At today's glitzy Unpacked event in San Francisco, Samsung unveiled a raft of new products, some of which are mostly aspirational for the time being. One device the company will hope to sell a boatload of in the coming months is the Galaxy S10e, a new cheaper variant in the popular series. It's a departure from the norm for Samsung, and a response to growing consumer unrest at the rising price of high-end flagship phones. It also serves to counter Apple's more affordable iPhone XR, obvious from the identical $749 starting price and variety of bright colors being made available. Read More
Automating the light in your home is easy if you only consider getting some smart bulbs or switches or plugs. But once it comes to natural light, the equation gets a bit more complicated. Smart shades/blinds/curtains aren't as ubiquitous, and the current solutions aren't ideal. You either have to replace your entire shades (Ikea, Lutron), the motor (Neo Smart Blinds), or if you're not feeling particularly adventurous, you can try to retrofit your existing window coverings.
The solution for that is both a little genius and ridiculous: there's a cord to control your shades, so how about adding a motor that just pulls on that cord instead of you? Read More
We would love for USB-C to be as ubiquitous as possible, and to avoid using USB-A and MicroUSB cables and ports, but the truth of the matter is that we're still in a transition phase where smartphones have adopted the standard, computers are moving in that direction, and accessories are still (generally) lagging behind. If you have multiple devices that can charge over USB-C, a hub that only provides one C port isn't ideal. But those with two ports or more are still a rarity.
Aukey had the PA-Y6, but it turned out to be not up to spec; ZeroLemon and Scoche have some options, but their low output makes them less ideal for charging laptops; and Anker just announced the 100W PowerPort Atom PD 4, but it's not yet available and should cost about $100 when it does come to market. Read More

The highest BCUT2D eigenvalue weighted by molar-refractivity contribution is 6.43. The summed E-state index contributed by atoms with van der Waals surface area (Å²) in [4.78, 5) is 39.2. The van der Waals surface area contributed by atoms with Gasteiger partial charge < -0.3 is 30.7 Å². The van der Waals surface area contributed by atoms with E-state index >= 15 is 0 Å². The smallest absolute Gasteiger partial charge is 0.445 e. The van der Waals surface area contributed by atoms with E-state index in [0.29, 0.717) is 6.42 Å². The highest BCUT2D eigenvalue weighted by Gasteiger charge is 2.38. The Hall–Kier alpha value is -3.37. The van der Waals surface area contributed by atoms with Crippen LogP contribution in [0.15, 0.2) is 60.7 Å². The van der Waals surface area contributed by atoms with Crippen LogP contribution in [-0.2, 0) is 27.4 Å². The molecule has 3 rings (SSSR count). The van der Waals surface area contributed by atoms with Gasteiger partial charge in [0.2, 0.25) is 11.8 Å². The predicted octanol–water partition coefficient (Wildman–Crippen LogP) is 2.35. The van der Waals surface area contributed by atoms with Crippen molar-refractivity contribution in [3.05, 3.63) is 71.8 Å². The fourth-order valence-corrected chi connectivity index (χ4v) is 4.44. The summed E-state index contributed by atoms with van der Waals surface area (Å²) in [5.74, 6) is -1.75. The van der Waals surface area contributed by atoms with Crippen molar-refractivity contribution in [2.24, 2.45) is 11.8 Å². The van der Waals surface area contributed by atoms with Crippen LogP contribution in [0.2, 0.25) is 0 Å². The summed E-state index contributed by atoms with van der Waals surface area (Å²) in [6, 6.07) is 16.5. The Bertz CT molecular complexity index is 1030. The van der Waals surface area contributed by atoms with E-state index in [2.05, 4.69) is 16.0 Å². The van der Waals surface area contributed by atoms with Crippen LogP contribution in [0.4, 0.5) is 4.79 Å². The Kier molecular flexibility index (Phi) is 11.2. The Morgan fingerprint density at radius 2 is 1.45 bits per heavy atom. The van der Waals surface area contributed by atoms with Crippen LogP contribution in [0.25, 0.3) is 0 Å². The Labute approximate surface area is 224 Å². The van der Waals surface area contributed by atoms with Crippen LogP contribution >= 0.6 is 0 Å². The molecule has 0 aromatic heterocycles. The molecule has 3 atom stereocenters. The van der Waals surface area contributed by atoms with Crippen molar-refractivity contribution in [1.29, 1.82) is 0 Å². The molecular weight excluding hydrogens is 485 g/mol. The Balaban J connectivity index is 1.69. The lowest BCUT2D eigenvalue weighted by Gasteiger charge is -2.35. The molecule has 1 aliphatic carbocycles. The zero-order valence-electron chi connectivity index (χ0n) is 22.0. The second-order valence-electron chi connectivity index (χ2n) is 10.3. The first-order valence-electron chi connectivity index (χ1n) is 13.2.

There are plenty of reasons to pick up a microSD card, should your phone support one. It can be a lot cheaper to get a phone with less storage and plan to add more. Media maniacs and data hoarders can also make use of the super cheap extra space. But if you think SanDisk's new A1 and A2-rated microSD cards are going to provide anywhere near the experience of your phone's built-in storage, think again. Read More
I will never change my opinion when it comes to the headphone jack: Taking it away was a terrible, consumer-unfriendly decision. Thanks to Google, Essential, OnePlus, and other OEMs, that means I have to work a bit harder to accommodate new devices into my firmly, happily tangled life, and one of the most annoying sacrifices up until now was using my phone in the car. The standalone Android Auto app actually works great just on your phone's screen, but having to choose between charging and audio was a major bummer.
Thanks to Moshi's power/3.5mm splitter dongle, that's not an issue for me anymore. Read More